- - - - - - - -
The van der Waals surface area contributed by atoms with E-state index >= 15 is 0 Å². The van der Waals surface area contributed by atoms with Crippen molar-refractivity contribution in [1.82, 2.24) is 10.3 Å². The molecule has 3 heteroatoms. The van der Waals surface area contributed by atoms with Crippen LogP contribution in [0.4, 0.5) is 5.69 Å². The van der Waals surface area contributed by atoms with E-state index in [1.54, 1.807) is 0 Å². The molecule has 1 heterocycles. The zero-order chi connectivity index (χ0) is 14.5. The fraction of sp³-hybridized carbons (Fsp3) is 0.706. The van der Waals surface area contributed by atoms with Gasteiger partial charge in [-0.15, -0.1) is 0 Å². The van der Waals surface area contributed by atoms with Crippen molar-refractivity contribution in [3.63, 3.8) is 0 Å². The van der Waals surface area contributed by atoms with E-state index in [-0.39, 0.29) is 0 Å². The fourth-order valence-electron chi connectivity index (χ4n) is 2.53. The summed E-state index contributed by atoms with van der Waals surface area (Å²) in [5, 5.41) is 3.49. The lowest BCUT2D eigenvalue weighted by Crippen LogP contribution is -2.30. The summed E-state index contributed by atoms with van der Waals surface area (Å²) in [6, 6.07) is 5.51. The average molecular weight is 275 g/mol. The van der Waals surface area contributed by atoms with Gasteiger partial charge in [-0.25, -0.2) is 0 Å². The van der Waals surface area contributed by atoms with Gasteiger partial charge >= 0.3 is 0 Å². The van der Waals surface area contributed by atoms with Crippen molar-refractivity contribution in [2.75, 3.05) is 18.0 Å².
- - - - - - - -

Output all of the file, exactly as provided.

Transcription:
The van der Waals surface area contributed by atoms with E-state index >= 15 is 0 Å². The van der Waals surface area contributed by atoms with Crippen molar-refractivity contribution in [1.82, 2.24) is 10.3 Å². The molecule has 3 heteroatoms. The van der Waals surface area contributed by atoms with Crippen LogP contribution in [0.4, 0.5) is 5.69 Å². The van der Waals surface area contributed by atoms with E-state index in [1.54, 1.807) is 0 Å². The molecule has 1 heterocycles. The zero-order chi connectivity index (χ0) is 14.5. The fraction of sp³-hybridized carbons (Fsp3) is 0.706. The van der Waals surface area contributed by atoms with Gasteiger partial charge in [-0.15, -0.1) is 0 Å². The van der Waals surface area contributed by atoms with Crippen molar-refractivity contribution in [3.63, 3.8) is 0 Å². The van der Waals surface area contributed by atoms with E-state index in [-0.39, 0.29) is 0 Å². The fourth-order valence-electron chi connectivity index (χ4n) is 2.53. The summed E-state index contributed by atoms with van der Waals surface area (Å²) in [5, 5.41) is 3.49. The lowest BCUT2D eigenvalue weighted by Crippen LogP contribution is -2.30. The summed E-state index contributed by atoms with van der Waals surface area (Å²) in [6, 6.07) is 5.51. The average molecular weight is 275 g/mol. The van der Waals surface area contributed by atoms with Gasteiger partial charge in [-0.25, -0.2) is 0 Å². The van der Waals surface area contributed by atoms with Gasteiger partial charge >= 0.3 is 0 Å². The van der Waals surface area contributed by atoms with Crippen molar-refractivity contribution in [2.75, 3.05) is 18.0 Å².